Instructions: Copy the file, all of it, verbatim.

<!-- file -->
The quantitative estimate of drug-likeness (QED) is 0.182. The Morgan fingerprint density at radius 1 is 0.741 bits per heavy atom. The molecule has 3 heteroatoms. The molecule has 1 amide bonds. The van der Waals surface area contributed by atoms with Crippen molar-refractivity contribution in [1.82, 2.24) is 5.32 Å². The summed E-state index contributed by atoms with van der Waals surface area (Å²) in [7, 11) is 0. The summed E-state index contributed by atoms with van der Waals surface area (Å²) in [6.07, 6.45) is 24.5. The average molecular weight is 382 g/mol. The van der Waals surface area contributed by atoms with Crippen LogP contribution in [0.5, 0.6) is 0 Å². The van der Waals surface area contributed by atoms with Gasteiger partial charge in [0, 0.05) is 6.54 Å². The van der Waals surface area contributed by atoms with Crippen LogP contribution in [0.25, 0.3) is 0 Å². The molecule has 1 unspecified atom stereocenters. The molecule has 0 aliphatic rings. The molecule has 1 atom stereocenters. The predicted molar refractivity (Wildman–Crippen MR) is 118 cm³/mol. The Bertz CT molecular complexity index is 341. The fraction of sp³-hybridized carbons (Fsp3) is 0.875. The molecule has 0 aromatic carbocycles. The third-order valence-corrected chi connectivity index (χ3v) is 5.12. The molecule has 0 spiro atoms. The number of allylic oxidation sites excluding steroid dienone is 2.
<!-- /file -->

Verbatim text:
The quantitative estimate of drug-likeness (QED) is 0.182. The Morgan fingerprint density at radius 1 is 0.741 bits per heavy atom. The molecule has 3 heteroatoms. The molecule has 1 amide bonds. The van der Waals surface area contributed by atoms with Crippen molar-refractivity contribution in [1.82, 2.24) is 5.32 Å². The summed E-state index contributed by atoms with van der Waals surface area (Å²) in [7, 11) is 0. The summed E-state index contributed by atoms with van der Waals surface area (Å²) in [6.07, 6.45) is 24.5. The average molecular weight is 382 g/mol. The van der Waals surface area contributed by atoms with Crippen LogP contribution in [0.5, 0.6) is 0 Å². The van der Waals surface area contributed by atoms with Gasteiger partial charge in [0, 0.05) is 6.54 Å². The van der Waals surface area contributed by atoms with Crippen LogP contribution in [0.25, 0.3) is 0 Å². The molecule has 1 unspecified atom stereocenters. The molecule has 0 aliphatic rings. The molecule has 1 atom stereocenters. The predicted molar refractivity (Wildman–Crippen MR) is 118 cm³/mol. The Bertz CT molecular complexity index is 341. The fraction of sp³-hybridized carbons (Fsp3) is 0.875. The molecule has 0 aromatic carbocycles. The third-order valence-corrected chi connectivity index (χ3v) is 5.12. The molecule has 0 spiro atoms. The number of allylic oxidation sites excluding steroid dienone is 2.